The outer side surface 230 of the core 200 includes a fourth surface portion 238 extending from the third surface portion 236, in a direction substantially perpendicular to the first surface 42 of the upper plate 20 and parallel to the axis 28 of the disc 10. The fourth surface portion 238 is disposed axially at a location between the upper plate 20 and the lower plate 120. The fourth surface portion 238 is disposed inward of the outer periphery of the plate flanges 78 and 178, but outward of the first rims 44 and 144 of the plates.

The fourth surface portion 238 merges with a concave fifth surface portion 240 which is a mirror image of the third surface portion 236. The fifth surface portion 240 merges with a convex sixth surface portion 242 which is a mirror image of the second surface portion 234.

The sixth surface portion 242 merges with a seventh surface portion 244 which is a mirror image of the first surface portion 232. The seventh surface portion 244 is located outward of the flange 178 of the lower plate 120.

The central portion of the core 200, i.e. the portion of the core 200 located between the surface 42 and the surface 142, is of substantially uniform thickness. Because the central portion of the core 200 is of uniform thickness and the plates 20 and 120 are wedge-shaped, the overall configuration of the disc 10 is wedge-shaped. The disc 10 is thicker in the anterior portion 22 of the disc and is thinner in the posterior portion 24 of the disc.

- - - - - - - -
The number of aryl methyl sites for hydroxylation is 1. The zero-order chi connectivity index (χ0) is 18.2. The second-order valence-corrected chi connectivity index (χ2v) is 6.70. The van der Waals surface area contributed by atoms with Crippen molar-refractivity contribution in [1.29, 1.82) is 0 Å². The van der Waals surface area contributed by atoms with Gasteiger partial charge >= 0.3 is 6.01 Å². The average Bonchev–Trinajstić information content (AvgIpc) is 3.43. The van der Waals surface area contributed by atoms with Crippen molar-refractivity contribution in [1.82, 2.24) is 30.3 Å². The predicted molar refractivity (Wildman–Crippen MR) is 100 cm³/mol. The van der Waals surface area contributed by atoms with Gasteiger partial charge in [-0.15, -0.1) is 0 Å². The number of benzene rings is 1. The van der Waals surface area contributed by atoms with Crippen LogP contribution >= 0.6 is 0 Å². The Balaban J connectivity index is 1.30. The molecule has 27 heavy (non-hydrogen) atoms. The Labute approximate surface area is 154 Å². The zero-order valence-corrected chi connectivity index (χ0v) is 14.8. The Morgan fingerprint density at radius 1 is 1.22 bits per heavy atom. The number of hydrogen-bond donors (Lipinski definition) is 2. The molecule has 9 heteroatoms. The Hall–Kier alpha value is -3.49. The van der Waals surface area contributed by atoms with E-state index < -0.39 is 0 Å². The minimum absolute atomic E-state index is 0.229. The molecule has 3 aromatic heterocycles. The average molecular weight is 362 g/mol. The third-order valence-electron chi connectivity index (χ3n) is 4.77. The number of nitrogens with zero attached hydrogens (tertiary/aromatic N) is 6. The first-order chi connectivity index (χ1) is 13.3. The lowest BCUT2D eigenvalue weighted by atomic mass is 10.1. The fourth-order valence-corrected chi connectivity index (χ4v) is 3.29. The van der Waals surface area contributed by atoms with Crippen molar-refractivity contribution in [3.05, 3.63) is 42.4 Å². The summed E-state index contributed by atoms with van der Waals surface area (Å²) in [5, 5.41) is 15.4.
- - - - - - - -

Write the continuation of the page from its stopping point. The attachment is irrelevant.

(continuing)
When the disc 10 is in use in the spinal column 16, the upper plate 20 is affixed to the upper vertebra 12. The dome 62 on the upper plate 20 is fitted into a corresponding single recess or cavity 260 (indicated schematically in FIG. 4) formed in the upper vertebra 12. The engagement of the dome 62 of the upper plate 20 in the cavity 260 in the upper vertebra 12 resists relative movement between the upper plate and the upper vertebra.

In the spinal disc 10 of the present invention, the dome 62 has a maximum height from the second surface 52 of about 1.7 mm. In comparison, the spinal disc of U.S. Pat. No. 5,017,437 includes a plurality of cylindrical pegs which project about 2.6 mm from the upper and lower surfaces of the spinal disc for affixation to the vertebrae. As a result, less distraction of the two vertebrae 12 and 14 is needed to place the spinal disc 10 in the spinal column 16, than is needed to place the spinal disc of U.S. Pat. No. 5,017,437.